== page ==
Los Angeles Times

A coach’s rules for his parents


Re “Angry parents are ruining youth sports. Here's how to rein them in,” April 25

In the early 1990s, I coached my young son’s soccer team. At the first practice, I gathered all the parents and told them my rules:

There will be a fixed rotation, which I will set before the first game, so that every child will play in every game, and every child will play in every position at least once during the season.

Parents will not call out their child’s name during a game.

When the opponents score, parents will applaud politely. When our team scores, please feel free to go wild.

No one will address any remarks to the referee. If there is need for a discussion with a referee, I will do it.

If any parent breaks these rules, I will pull their child from the game.

I had to pull only three kids from games before the parents realized I was serious and became supportive.

We won some games, lost some games, but won the award for “best and fairest” team three years in a row. I had parents asking to have their children on my team. Lawrence Pane


At the beginning of the sports season, each team’s coaches should advise all the parents that any violence or profanity toward referees will result in them being prohibited from attending their children’s games until after they have completed volunteer referee training and actually volunteere­d as a referee in their community.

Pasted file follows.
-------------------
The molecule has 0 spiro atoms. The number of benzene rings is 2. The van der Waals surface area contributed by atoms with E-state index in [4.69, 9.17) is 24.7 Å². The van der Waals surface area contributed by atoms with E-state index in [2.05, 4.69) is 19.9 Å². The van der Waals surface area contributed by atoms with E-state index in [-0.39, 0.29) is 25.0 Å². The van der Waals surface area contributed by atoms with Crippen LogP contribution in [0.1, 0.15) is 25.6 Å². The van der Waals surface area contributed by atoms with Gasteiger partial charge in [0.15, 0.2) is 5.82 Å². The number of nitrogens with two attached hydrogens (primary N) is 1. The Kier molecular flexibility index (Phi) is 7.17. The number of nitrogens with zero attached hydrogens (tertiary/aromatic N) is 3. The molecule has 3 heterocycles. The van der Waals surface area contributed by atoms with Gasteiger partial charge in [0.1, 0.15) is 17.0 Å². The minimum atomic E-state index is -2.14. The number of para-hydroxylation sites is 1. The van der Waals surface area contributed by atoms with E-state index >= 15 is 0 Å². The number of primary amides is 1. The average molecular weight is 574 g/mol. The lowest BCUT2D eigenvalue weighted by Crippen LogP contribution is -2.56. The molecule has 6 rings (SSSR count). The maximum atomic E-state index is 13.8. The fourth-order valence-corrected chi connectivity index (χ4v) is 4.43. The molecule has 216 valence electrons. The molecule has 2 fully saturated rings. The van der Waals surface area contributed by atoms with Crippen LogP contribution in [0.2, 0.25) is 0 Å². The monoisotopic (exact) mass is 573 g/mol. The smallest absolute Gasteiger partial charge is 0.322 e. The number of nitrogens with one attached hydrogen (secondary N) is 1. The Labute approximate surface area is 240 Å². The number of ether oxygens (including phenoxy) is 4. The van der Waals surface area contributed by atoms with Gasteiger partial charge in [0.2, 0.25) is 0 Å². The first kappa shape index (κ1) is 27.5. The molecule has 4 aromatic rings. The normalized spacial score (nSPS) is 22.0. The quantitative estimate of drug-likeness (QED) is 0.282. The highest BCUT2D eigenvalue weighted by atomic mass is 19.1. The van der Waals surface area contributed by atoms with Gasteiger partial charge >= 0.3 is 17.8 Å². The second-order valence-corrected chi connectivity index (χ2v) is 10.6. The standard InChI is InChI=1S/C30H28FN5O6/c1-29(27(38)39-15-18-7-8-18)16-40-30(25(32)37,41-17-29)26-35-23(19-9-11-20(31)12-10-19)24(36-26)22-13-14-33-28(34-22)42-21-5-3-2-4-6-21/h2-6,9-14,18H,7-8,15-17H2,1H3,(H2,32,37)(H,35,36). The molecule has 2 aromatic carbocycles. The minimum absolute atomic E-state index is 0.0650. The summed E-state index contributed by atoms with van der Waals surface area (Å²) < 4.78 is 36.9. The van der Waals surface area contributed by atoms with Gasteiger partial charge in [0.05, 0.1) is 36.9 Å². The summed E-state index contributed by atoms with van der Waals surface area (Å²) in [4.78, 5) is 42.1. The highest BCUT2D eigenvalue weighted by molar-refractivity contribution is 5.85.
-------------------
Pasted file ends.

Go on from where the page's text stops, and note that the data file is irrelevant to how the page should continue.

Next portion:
This would probably deter this kind of behavior, as the most badly behaved parents also tend to be the least willing to volunteer. It’d also help them to see things from a referee’s perspectiv­e.

Ann Payson Santa Monica

In olden times in our San Gabriel Valley community, all elementary schools and parks were open after school and in summer with supervisio­n. We could check out a ball and play to our heart’s desire.

We chose teams, made up the rules and played any game we could dream up for hours on end. No scoreboard, no coaches, no umps or refs, no parents. If we got a bruise, we rubbed it; if we got a scrape, we washed it.

If we struck out or dropped a pass, no Tommy Lasorda wannabe yelled at us. There was no groan from the grandstand. A home run or a touchdown was pure joy for its own sake.

Sadly, those halcyon days are gone. Therefore, it is incumbent upon parents, coaches and officials to remain true to the spirit of play while developing a healthy attitude toward competitio­n. These are youth sports, not showcases for parents’ ambitions.

Dave Sanderson La Cañada Flintridge

Newspapers in English

Newspapers from United States